We’ve seen Naruto as a hero and leader; now, in Boruto: Naruto the Movie we get to see him as a father. As it turns out, he’s pretty bad at it. That doesn’t mean this is a bad movie.
Boruto is basically two movies in one film. The first (and by far the better of the two) is the tale of the titular character. Boruto, son of Naruto and Hinata, is a headstrong child and an emotionally damaged one—largely due to his relationship with his father.
From the start, Naruto has been driven to become the greatest Hokage ever. By the time Boruto takes place, he’s done much to attain that goal. The Village of the Leaf is more prosperous than ever before and the various nations are at peace. There have even been major—that is to say “ridiculously amazing”—technological advancements under his reign as well. (Seriously, they went from industrial revolution to computers and portable game systems in 15 years.)
Unfortunately, the best hokage makes for the worst father. Naruto is a workaholic. More than that, he uses his shadow clones constantly to help out with the work. The problem is, when it comes to important family events, he simply sends a clone instead of going himself. Sometimes, he doesn’t even bother with a clone, sending relatively impersonal emails instead.
Watching not only himself but also his sister and mother being treated as secondary in importance for all of his life, Boruto has developed more than a small amount of hatred for his famous father. But behind that hate is the need to be recognized by his father—to for once have Naruto put his own son before everything else.
To accomplish this, Boruto believes he must surpass his father. This drives him to try to do everything on his own, using shadow clones rather than trusting his own teammates and friends. He also goes to Sasuke, seeking to train under the wandering ninja to learn his father’s weak points.
In training, Boruto is often quick to anger. For him, failure is not an option. To fail means that his father is justified in treating him as something of secondary importance.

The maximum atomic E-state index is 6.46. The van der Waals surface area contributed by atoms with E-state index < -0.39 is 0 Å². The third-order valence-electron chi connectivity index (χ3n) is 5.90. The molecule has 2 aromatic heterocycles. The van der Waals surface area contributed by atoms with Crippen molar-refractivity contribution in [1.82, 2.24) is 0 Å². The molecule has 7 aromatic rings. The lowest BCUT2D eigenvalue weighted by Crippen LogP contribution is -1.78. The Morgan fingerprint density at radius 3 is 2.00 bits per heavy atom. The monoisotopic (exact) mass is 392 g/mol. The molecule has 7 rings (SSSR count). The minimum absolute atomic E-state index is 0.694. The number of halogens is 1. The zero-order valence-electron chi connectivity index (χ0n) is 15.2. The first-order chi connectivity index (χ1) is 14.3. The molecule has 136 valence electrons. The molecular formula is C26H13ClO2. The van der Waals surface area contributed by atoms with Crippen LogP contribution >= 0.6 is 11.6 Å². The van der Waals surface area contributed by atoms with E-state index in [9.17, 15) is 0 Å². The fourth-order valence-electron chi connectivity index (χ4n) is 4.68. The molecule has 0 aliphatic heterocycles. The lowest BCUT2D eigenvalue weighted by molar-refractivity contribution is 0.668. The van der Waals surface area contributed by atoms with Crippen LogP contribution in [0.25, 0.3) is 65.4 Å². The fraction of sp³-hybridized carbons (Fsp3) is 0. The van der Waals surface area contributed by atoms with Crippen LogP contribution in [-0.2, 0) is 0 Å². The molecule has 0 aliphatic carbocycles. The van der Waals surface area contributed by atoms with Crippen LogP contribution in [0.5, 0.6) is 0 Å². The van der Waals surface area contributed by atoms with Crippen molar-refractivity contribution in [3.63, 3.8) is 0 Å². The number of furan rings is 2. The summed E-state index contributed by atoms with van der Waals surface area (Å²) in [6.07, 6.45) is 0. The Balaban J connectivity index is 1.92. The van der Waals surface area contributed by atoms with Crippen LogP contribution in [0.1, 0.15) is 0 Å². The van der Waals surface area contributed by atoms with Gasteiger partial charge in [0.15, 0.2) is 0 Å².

Other characters play off of Boruto’s insecurities—namely a pair of scientists who have developed a miniaturized scroll launcher that allows even low-powered ninjas to use powerful skills. By giving one of these devices to Boruto, they hope he will use it to pass his ninja qualification exam and prove the worth of the new invention. Of course, as Naruto has banned the device, using it is classified as cheating.
Boruto is faced with a terrible choice: cheating but potentially earning the respect of his father and the people of the village or relying on his friends and his own power and likely failing—proving his father’s neglect to be deserved (in his own mind at least).
Unfortunately, this all-too-human story of the difficult relationship between a father and son is derailed suddenly and completely by the arrival of the film’s “forgettable movie villain.”
At that moment, the film becomes another movie entirely—not one about Boruto, but one of pure fanservice where once again we watch Sasuke and Naruto go all out against a strong enemy in a lengthy, flashy fight scene.
It is the best-looking Naruto fight scene I have ever seen—and the animators deserve all the congratulations in the world for a job well done. However, the villain is completely irrelevant to Boruto’s story. He is only in the film to give it a climactic action scene—even as doing so horribly undercuts the rest of the film.
Boruto’s role in the final act of the film is almost exclusively one of an onlooker—gawking along with the rest of the audience at just how “cool” his father is. And while there is an attempt at some father-son bonding at the end of the battle, it serves as a weak and unbelievable resolution to their rocky relationship.
More than that, many of the major themes of the film are left unresolved. Boruto never learns to rely on his teammates, and the ramifications of cheating are completely swept under the rug.
Boruto is a fantastic film that uses a tale of ninjas to explore the all-too-common real world problem of trouble between a busy father and a neglected son—until the final act where it becomes a cliché Naruto movie about Naruto punching a villain really hard.
Last year’s Naruto movie, fittingly called The Last, was billed as the final Naruto-centric story. If only that had turned out to be true.
Boruto: Naruto the Movie was released in Japanese theaters on August 7, 2015. It will be coming to US theaters later this year.
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